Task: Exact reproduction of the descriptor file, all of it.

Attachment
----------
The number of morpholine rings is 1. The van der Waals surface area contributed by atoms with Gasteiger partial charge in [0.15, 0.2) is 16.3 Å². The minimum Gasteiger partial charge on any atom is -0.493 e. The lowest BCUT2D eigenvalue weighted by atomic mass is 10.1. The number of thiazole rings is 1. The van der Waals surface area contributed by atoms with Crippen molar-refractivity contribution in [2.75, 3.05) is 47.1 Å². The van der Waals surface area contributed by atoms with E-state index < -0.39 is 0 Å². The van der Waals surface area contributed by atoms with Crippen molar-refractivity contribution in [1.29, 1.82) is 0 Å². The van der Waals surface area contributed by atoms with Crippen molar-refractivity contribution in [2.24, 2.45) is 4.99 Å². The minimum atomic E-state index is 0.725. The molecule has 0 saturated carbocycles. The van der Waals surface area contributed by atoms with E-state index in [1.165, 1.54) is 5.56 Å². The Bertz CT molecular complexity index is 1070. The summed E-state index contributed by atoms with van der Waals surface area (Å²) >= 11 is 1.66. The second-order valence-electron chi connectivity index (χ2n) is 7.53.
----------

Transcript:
The number of morpholine rings is 1. The van der Waals surface area contributed by atoms with Gasteiger partial charge in [0.15, 0.2) is 16.3 Å². The minimum Gasteiger partial charge on any atom is -0.493 e. The lowest BCUT2D eigenvalue weighted by atomic mass is 10.1. The number of thiazole rings is 1. The van der Waals surface area contributed by atoms with Crippen molar-refractivity contribution in [2.75, 3.05) is 47.1 Å². The van der Waals surface area contributed by atoms with E-state index < -0.39 is 0 Å². The van der Waals surface area contributed by atoms with Crippen molar-refractivity contribution in [1.29, 1.82) is 0 Å². The van der Waals surface area contributed by atoms with Crippen molar-refractivity contribution in [2.24, 2.45) is 4.99 Å². The minimum atomic E-state index is 0.725. The molecule has 0 saturated carbocycles. The van der Waals surface area contributed by atoms with E-state index in [1.165, 1.54) is 5.56 Å². The Bertz CT molecular complexity index is 1070. The summed E-state index contributed by atoms with van der Waals surface area (Å²) >= 11 is 1.66. The second-order valence-electron chi connectivity index (χ2n) is 7.53.